Nick Bethune looks at the traditional disposition of retail space on concourses, often kiosks within circulation areas, and says that it tended to be more limited than the breadth of retail and catering on offer today. ‘For reasons of operational flow and aesthetics, the apparent clutter of news kiosks and tobacconists in the middle of concourses was often swept away in modernisation projects from the 1960s onwards. Retail was relegated to the walls or elevated to new-build galleries overhead, but at the same time expanded reflecting wider trends in consumer demand. Historic station settings have proven remarkably adaptable, but their current level of retail provision is only sustainable with high footfall. Modern station redevelopments have attempted to make retail more a central part of the station experience. In some cases, like Birmingham’s New Street, retail seems almost the purpose of the station. Rail travel is the convenient adjunct. But whether modern or historic, station retail remains dependent on the travel market, despite laudable efforts to attract other custom.’
Retail as a theme appeals to Clare Bailey and Peter O’Connell. From a retailer’s point of view, Bailey says it is a commercial balancing act. ‘Experienced station retailers will need convincing, and that will require hard facts and dedicated monitoring. While operational stats reflect travel related footfall, retailers will demand dwell time and unit visit stats too. Retail works in real-time, just as much as the railway does’ she says. O’Connell agrees and says so much depends on the future industry structure.
‘It’s hard to predict, but how the commercialisation of stations, with the associated customer experience benefits, is maximised is important. It might be it doesn’t fit a concession model. Maybe station space management should be outsourced to retail specialists to allow that focus on operations.’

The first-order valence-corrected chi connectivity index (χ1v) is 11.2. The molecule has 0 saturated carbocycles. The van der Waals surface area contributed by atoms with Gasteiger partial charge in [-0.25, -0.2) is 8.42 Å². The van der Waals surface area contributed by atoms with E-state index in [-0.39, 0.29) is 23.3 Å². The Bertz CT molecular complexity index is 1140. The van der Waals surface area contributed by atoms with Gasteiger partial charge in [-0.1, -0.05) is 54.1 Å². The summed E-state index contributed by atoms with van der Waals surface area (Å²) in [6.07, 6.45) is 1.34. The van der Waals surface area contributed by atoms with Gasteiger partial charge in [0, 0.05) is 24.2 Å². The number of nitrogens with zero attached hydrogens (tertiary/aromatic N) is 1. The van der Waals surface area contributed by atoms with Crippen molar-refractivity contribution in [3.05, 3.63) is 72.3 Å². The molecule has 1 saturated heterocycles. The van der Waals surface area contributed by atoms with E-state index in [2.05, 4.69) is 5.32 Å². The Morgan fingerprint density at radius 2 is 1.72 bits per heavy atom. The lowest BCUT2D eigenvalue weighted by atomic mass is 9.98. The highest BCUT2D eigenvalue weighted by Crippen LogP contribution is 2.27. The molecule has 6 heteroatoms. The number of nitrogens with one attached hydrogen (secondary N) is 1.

Even so, while government advice is to stay away from transport, and that clearly dissuades visits to stations for any reason, there will be no recovery for station retailers, and the concept of a destination station will be exposed as falsehood, argues Clare Bailey. ‘Unless the retail offer is exceptional – bespoke boutique and champagne bar – then there is no reason to visit the showpiece stations. If your local station has nothing to offer, other than a commuter train you no longer use, then there’s no recovery for the station cafe, unless that cafe makes itself something special. Station retailers, with the cooperation of station managers, have it within their power to turn around the situation, but it will take an effort like they’ve never had to make before.’
Network Rail is alive to the challenges faced, as the managing director for property David Briggs, alluded to in his reply to the BRC. With a bigger portfolio than any of the TOCs, the infrastructure agency stands to lose more revenue than most. ‘We also understand more support may be required as this situation develops’ says Briggs. ‘We will continue to liaise with central Government and will keep speaking with our retailers and tenants about how we can assist further.’
Clare Bailey is concerned that, if businesses choose to depart the station concourse, there will be a surfeit of property available, which will further detract from the appeal of the railway. She says a better and a diverse offer is a viable long-term solution. Alternatives like taking retail in-house are not necessarily a good idea. Peter O’Connell agrees. ‘The challenge with an in-house model is still making it profitable, and generally train operators are not that good at it. There are some examples in the Netherlands for example that are better, but even there the direction seems to be more to focus on core rail operations and move more to outsourcing.’
Both Bailey and O’Connell think spreading the net beyond retail could be coming down the line. Stations as a true hub for flexible office space is a possibility. then again, most London estate agents will point to their premises on the Underground as proof positive of that model. Stations that are fit for the new purpose as a community heart is the new normal, utilising joint funding approaches for commercial development and other key social priorities, whilst improving links with existing city and town centres. Somewhere that the community is comfortable to visit, and use, regardless of their travel habits. Maybe somewhere Aileen and her friends will eventually come back to, catch up, and watch the world go by once again.
Simon Walton is Chair of the Campaign for Borders Rail